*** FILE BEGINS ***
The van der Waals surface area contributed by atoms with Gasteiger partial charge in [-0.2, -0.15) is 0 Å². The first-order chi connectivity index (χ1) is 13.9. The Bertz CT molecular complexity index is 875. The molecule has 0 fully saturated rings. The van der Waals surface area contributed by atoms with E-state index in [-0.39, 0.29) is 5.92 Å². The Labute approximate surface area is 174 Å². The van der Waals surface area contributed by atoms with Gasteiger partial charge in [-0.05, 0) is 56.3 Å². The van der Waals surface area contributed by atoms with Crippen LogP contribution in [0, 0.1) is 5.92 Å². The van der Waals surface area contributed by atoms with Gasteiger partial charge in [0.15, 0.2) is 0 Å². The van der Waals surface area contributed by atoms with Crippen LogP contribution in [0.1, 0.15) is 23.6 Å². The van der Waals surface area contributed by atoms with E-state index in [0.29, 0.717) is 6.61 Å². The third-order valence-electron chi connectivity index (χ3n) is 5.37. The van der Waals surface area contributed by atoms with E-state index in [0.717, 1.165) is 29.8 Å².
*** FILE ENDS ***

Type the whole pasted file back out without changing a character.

The van der Waals surface area contributed by atoms with Gasteiger partial charge in [-0.2, -0.15) is 0 Å². The first-order chi connectivity index (χ1) is 13.9. The Bertz CT molecular complexity index is 875. The molecule has 0 fully saturated rings. The van der Waals surface area contributed by atoms with E-state index in [-0.39, 0.29) is 5.92 Å². The Labute approximate surface area is 174 Å². The van der Waals surface area contributed by atoms with Gasteiger partial charge in [-0.05, 0) is 56.3 Å². The van der Waals surface area contributed by atoms with Crippen LogP contribution in [0, 0.1) is 5.92 Å². The van der Waals surface area contributed by atoms with Gasteiger partial charge in [0.15, 0.2) is 0 Å². The van der Waals surface area contributed by atoms with Crippen LogP contribution in [0.1, 0.15) is 23.6 Å². The van der Waals surface area contributed by atoms with E-state index in [0.29, 0.717) is 6.61 Å². The third-order valence-electron chi connectivity index (χ3n) is 5.37. The van der Waals surface area contributed by atoms with E-state index in [0.717, 1.165) is 29.8 Å².